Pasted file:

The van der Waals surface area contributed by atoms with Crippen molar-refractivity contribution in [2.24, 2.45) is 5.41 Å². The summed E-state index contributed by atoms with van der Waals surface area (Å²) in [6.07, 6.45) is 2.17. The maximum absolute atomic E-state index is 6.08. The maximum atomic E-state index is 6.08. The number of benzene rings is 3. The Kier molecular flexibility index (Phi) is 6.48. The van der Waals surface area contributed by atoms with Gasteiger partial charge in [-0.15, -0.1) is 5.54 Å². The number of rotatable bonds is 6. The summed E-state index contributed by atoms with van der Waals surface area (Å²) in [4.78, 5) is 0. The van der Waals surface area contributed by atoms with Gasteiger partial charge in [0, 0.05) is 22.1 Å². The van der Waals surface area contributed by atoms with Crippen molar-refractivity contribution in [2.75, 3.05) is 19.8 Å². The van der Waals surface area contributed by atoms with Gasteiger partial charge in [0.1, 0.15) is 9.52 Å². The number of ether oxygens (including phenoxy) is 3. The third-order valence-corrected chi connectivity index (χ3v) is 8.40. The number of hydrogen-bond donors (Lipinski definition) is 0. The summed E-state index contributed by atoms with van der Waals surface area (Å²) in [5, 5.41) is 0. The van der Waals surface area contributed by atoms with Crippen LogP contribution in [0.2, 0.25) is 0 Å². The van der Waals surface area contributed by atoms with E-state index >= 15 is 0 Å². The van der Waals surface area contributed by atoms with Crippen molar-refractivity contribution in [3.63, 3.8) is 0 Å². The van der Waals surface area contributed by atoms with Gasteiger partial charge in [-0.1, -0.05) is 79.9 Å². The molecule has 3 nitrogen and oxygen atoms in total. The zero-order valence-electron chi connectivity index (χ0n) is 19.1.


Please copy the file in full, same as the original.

The van der Waals surface area contributed by atoms with Crippen molar-refractivity contribution in [2.24, 2.45) is 5.41 Å². The summed E-state index contributed by atoms with van der Waals surface area (Å²) in [6.07, 6.45) is 2.17. The maximum absolute atomic E-state index is 6.08. The maximum atomic E-state index is 6.08. The number of benzene rings is 3. The Kier molecular flexibility index (Phi) is 6.48. The van der Waals surface area contributed by atoms with Gasteiger partial charge in [-0.15, -0.1) is 5.54 Å². The number of rotatable bonds is 6. The summed E-state index contributed by atoms with van der Waals surface area (Å²) in [4.78, 5) is 0. The van der Waals surface area contributed by atoms with Gasteiger partial charge in [0, 0.05) is 22.1 Å². The van der Waals surface area contributed by atoms with Crippen molar-refractivity contribution in [2.75, 3.05) is 19.8 Å². The van der Waals surface area contributed by atoms with Gasteiger partial charge in [0.1, 0.15) is 9.52 Å². The number of ether oxygens (including phenoxy) is 3. The third-order valence-corrected chi connectivity index (χ3v) is 8.40. The number of hydrogen-bond donors (Lipinski definition) is 0. The summed E-state index contributed by atoms with van der Waals surface area (Å²) in [5, 5.41) is 0. The van der Waals surface area contributed by atoms with Crippen LogP contribution in [0.2, 0.25) is 0 Å². The van der Waals surface area contributed by atoms with E-state index >= 15 is 0 Å². The van der Waals surface area contributed by atoms with Crippen molar-refractivity contribution in [3.63, 3.8) is 0 Å². The van der Waals surface area contributed by atoms with Gasteiger partial charge in [-0.1, -0.05) is 79.9 Å². The molecule has 3 nitrogen and oxygen atoms in total. The zero-order valence-electron chi connectivity index (χ0n) is 19.1.